The first part for you, The second part for everyone else.
    If you re read my comments you will see that I did not say that the situation is Syria in 2010 was comparable with Cambodia under Pol Pot.
    I clearly wrote that SOME PEOPLE might say that Syria today is as bad as Camodia was under Pol Pot. I could have been more specific and say many of people making comments here are implying if not stating and trying to prove that Syria is as bad today as Cambodia was under Pol Pot.
    As for the CIA, yes I whole heartedly agree they should stop blocking the supply of anti aircraft weapons period. The CIA has no business stoping the flow of anti aircraft weapons even to IS. If they get ahold of a weapon and shoot down an American Airliner I will not shed a tear.
    I will remind every American, if they had any sense, that YOU TRAVEL OUTSIDE OF THE USA AT YOUR OWN RISK.
    Furthermore If we had not been arming Saudi Arabia it would not be easy for the IS to get a SA-7. On top of that if the USA had minded its own business then no one would have a motive to shoot down a US airliner or the first place.
    Now as to the situation in Cambodia under Pol Pot. There was no armed resistence against him. The population that was not in the Khemir Rouge was totally defenseless. In Syria (as in Libya under Khaddafy) there is a civil war going on. If a civil war is raging that means that both sides are able to defend themsleves at least for the moment.

    Comment by Curt Kastens — August 7, 2016 @ 5:09 pm

  25. Interesting to hear somebody who cites Plekhanov supporting the anti-science candidate Jill Stein (vaccines, GM, Wifi).

    Comment by Michael — August 8, 2016 @ 11:24 am

  26. #25: As someone who had read V. 3 of Capital, Plekhanov would have understood the problem with GM even if you don’t.

    Comment by louisproyect — August 8, 2016 @ 12:32 pm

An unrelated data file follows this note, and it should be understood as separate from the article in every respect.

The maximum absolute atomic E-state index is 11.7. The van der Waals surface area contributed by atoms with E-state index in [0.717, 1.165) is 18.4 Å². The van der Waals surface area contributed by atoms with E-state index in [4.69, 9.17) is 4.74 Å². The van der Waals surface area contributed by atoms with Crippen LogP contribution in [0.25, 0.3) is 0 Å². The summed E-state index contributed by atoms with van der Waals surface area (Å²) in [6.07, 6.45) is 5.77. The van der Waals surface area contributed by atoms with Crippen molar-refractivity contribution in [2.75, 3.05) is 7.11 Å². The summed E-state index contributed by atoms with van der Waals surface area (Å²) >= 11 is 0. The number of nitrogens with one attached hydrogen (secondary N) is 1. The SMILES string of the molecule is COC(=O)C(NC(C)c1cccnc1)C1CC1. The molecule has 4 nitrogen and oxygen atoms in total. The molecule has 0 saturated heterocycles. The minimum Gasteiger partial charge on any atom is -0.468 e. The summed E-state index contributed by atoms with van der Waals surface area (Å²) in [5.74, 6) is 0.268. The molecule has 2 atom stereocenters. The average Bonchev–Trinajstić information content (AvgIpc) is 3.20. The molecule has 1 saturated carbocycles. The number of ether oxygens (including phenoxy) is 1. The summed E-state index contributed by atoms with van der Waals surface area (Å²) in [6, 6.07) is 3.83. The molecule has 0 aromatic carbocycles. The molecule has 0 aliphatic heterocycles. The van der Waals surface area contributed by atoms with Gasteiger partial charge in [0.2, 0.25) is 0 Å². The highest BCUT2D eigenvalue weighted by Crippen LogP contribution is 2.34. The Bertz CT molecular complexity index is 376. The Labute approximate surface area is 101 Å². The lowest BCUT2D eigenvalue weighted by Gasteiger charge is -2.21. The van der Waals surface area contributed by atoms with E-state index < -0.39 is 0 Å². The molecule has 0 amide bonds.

27. Whereas, the Green Party of the United States needs to support groups such as the Syrian Kurdish YPG/YPJ (People’s Defense Units/Women’s Defense Units), whose objectives are centered on the paradigm of ecological and democratic civilization and gender freedom, and who seek to build a Democratic Syria and a Free Kurdistan (Rojava). The YPG aims to protect the political and ethical society; it takes self-regulation as its basis, without discriminating between religion, language, nationality, gender, or political parties, in harmony with democratic and national interests.

    This is false. The Kurds are sectarian and will commit ethnic cleansing against Arabs. For example, the YPG has been committing ethnic cleansing against Arabs in areas that they “recaptured” from ISIS.
    https://en.wikipedia.org/wiki/People%27s_Protection_Units#Forced_displacement

    But this is nothing new. The Kurds have a history of committing ethnic cleansing against Arabs and Turkmen:
    http://original.antiwar.com/justin/2005/10/05/our-kurdish-problem/

    Even the Patrick Cockburn, who currently “supports” Assad as the “lesser evil”, criticized the Kurds of being sectarian before he joined the “Baathist amen corner” in support of U.S. and Russian military aid to the Kurds.

    The ethnic cleansing performed by the YPG is the same tactic Israel has used against Arabs when Israel was created. Israel has ethnically cleansed hundreds of thousands of Arabs in Palestine. See the similarity? Another similarity is that the U.S. arms and funds both Israel and Kurdistan. If things still stay the same, then Kurdistan might become a second Israel. One who opposes Zionism (Jewish nationalism) should also oppose the Kurdish version of Zionism, i.e., Kurdish nationalism.

    People falsely associate sectarianism with “Salafism” or “jihadism”, and they will also conflate “secular” with “non-sectarian” as only one thing. But this isn’t the case as we have seen from many instances where secular states could be just as sectarian (if not more) than Islamists. Just because a state is “secular” does not mean that it is tolerant of other religions. For example, the Assad regime is sectarian against Sunni Muslims, the Sisi regime is sectarian against Muslims, Israel is sectarian against Muslims, and Kurdistan is sectarian against Arabs.

    Comment by 3D Face Analysis — August 23, 2016 @ 11:48 am

  28. Reblogged this on Supposedly Safa Talks.

    Comment by supposedlysafatalks — March 18, 2017 @ 3:04 pm